Food & beverage industry serves up tasty M&A
August 2016 | FEATURE | MERGERS & ACQUISITIONS
Financier Worldwide Magazine
Unlike the many industries that have borne the brunt of dire economic conditions across the globe, the food and beverage (F&B) space is one sphere of activity that has largely circumvented the world’s monetary woes and gone from strength to strength.
Comprising farming, food production, distribution, retail and catering, the F&B industry is one of the major contributors to the growth of all global economies, has historically witnessed consistent growth, and has accumulated value in excess of $7 trillion, according to the IMAP Consumer Staples Report.
Its substantial value, of course, is one of the main reasons why the industry is a particular target for mergers & acquisitions (M&A) activity, which was exceptionally strong in 2015, according to Grant Thornton’s regular review of M&A activity in the F&B industry (known as ‘Bite Size’).
The review also confirms that the strong M&A activity seen in the F&B industry last year has carried forward into 2016, with first quarter figures of 51 deals up from 49 in Q4 2015, indicating that the industry is on course for another bumper year in terms of M&A dealmaking.
With disclosed deal value in the first quarter of 2016 totalling £2.47bn, what are the driving factors behind this high-level of M&A activity?
“There are a number of drivers of activity in an industry which is still very fragmented – on the food side – when compared to others,” outlines Trefor A. Griffith, head of food and beverage for Grant Thornton in the UK. “These include large corporates with product portfolios that don’t always fit with consumer demand, now or in the future. This leads them to exit businesses and buy new ones which are more future proof. There is a lot of cash around, on the balance sheets of corporates, from private equity and from the banks and alternative lenders and food and beverage is seen as a relatively safe place to put your money. Also, more recently the public markets have shown a strong appetite, particularly in the casual dining space.”
Cross-border mid-market deals
In the mid-market deal category (with £50m to £250m deal value), 19 cross-border deals, 12 involving overseas acquirers investing in the UK, took place in Q1 2016.
Exemplifying the continuing interest from Asia to acquire western based businesses was the March 2016 acquisition of Premier Foods (owner of Ambrosia, Oxo, Bisto and Batchelors) by the Japanese instant noodle maker Nissin Foods. The deal saw Nissin acquire a 17.3 percent stake in Premier Foods for £89.9m.
Further mid-market deals in Q1 2016 included the acquisition of MPM Products Ltd by ECI Partners LLP for £50m and the £163m deal which saw Bakk AL Holdings Ltd acquire Bakkavor Group Ltd.
Large M&A deals
The largest M&A deal to take place in Q1 2016 was the standout $3.1bn acquisition of UK-based food distributor Brakes Group by US company Sysco, the world’s largest catering supplier, in February 2016. Sysco agreed the deal following its aborted attempt to acquire US Foods, its biggest rival.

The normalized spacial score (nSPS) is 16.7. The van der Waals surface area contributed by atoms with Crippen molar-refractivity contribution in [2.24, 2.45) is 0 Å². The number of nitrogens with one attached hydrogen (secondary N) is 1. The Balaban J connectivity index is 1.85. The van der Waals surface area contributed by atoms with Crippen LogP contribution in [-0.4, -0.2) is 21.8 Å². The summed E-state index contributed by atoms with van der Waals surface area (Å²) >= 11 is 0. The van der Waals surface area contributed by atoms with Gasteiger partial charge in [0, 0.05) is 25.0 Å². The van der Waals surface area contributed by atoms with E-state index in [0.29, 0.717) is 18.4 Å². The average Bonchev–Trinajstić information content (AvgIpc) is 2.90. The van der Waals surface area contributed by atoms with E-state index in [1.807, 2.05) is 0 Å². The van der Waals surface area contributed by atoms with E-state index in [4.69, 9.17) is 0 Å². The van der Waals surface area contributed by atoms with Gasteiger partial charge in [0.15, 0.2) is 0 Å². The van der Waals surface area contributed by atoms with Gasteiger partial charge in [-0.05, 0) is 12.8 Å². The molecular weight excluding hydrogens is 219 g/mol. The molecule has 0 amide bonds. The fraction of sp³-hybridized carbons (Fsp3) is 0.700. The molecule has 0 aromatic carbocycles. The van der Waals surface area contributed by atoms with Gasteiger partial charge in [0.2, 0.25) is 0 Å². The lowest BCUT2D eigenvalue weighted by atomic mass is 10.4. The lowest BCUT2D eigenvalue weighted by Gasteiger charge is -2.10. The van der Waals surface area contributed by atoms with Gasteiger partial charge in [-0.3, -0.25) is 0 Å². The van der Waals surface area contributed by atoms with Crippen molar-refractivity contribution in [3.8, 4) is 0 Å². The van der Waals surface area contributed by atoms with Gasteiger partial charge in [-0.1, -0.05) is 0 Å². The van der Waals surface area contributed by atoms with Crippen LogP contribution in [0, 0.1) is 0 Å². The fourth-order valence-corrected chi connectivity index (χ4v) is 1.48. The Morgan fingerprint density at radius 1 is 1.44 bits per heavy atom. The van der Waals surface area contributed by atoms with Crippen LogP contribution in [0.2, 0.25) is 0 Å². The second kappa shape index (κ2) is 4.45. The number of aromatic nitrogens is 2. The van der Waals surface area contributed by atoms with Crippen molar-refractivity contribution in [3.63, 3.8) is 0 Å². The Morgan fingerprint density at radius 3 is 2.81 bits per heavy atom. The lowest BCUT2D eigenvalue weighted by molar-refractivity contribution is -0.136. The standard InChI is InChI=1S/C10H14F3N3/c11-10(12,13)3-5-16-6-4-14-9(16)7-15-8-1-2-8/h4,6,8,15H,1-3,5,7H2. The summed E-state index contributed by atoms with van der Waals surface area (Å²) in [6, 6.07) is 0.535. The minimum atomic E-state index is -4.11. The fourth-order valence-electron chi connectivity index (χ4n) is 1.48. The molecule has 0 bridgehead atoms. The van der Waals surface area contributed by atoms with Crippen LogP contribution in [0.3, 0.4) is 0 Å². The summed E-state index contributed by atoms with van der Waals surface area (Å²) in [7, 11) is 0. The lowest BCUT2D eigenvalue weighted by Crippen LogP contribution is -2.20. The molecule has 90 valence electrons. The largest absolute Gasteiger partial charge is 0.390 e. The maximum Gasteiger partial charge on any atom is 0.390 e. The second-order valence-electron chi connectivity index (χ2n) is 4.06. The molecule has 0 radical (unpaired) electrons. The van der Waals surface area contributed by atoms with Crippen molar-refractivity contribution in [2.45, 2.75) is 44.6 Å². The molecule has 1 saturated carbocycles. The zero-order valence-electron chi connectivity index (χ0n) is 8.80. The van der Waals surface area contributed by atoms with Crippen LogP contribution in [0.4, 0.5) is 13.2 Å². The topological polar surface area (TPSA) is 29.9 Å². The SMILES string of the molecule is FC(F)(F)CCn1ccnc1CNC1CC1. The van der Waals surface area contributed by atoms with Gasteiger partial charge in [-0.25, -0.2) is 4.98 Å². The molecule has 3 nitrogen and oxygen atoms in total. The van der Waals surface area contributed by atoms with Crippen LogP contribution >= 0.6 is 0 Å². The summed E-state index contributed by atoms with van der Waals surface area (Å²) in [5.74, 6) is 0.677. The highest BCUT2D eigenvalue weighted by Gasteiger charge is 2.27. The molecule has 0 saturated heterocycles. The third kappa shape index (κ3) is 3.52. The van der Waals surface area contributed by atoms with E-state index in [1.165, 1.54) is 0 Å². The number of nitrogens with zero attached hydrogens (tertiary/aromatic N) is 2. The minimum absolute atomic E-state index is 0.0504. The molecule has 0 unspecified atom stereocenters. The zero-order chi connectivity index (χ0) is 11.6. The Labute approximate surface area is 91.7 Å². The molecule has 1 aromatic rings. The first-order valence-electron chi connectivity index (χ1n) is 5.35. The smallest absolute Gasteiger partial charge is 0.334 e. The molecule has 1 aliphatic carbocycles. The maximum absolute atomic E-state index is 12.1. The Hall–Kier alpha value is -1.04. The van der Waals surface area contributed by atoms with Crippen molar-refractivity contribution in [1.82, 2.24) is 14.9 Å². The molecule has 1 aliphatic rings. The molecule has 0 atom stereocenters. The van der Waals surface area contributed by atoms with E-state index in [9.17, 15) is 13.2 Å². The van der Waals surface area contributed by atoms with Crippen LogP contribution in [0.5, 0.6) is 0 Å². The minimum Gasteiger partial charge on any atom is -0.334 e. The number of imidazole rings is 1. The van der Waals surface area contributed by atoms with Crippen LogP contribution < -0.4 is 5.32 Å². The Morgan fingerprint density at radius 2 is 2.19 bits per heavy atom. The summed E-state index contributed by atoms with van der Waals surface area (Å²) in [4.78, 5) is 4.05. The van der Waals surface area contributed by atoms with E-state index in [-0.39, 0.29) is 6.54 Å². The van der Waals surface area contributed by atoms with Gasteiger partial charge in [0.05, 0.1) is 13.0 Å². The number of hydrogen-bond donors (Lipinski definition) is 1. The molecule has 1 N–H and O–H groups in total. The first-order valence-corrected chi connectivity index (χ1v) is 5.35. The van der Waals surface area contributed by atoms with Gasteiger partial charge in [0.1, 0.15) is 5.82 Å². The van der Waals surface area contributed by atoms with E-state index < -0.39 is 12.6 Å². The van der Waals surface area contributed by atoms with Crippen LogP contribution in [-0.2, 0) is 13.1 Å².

“The Brakes deal is an illustration of consolidation in what remains a fragmented sector undergoing significant change,” suggests Mr Griffith. “Competition is increasing in wholesale and distribution as the number of routes to market multiply and existing players diversify. There is also an increasing number of specialist operators gaining market share, further fragmenting the market as it consolidates.”
Another notable M&A deal was the acquisition, in April 2016, of leading integrated poultry business, Crown Chicken, by FTSE 250-listed sausage maker, Cranswick.
Impact of the UCC
1 May 2016 was the date which saw perhaps the biggest shakeup of EU customs rules in more than 20 years: the introduction of the Union Customs Code (UCC), which contains major changes that will apply across the EU and have a significant impact on F&B companies.
In a nutshell, the UCC will affect F&B companies which use procedures such as customs warehousing and processing under customs control to mitigate the impact of duty on imported products on their cash flow. Previously, these procedures did not require a mandatory guarantee; under the UCC, however, unless a company is an Authorised Economic Operator (AEO), a guarantee will now be required.
But while the UCC has been in preparation for a long time and been reported, the Grant Thornton review notes there are a surprising number of companies that are only now considering its potential impact on their business operations.
Outlook for F&B M&A
“A lot will depend on the fallout from the UK’s EU referendum, but should that be limited, then I would expect to see continued strong activity,” says Mr Griffith. “The changing consumer landscape, convenience shopping and eating out of home is creating change and M&A is a good way of reacting to that change. Also, the UK is an attractive market for overseas buyers as are some of the products being developed here.”
For all the potential impact of change, the F&B industry is currently on a high, with M&A activity strong and expected to remain so for the rest of 2016 and beyond.
© Financier Worldwide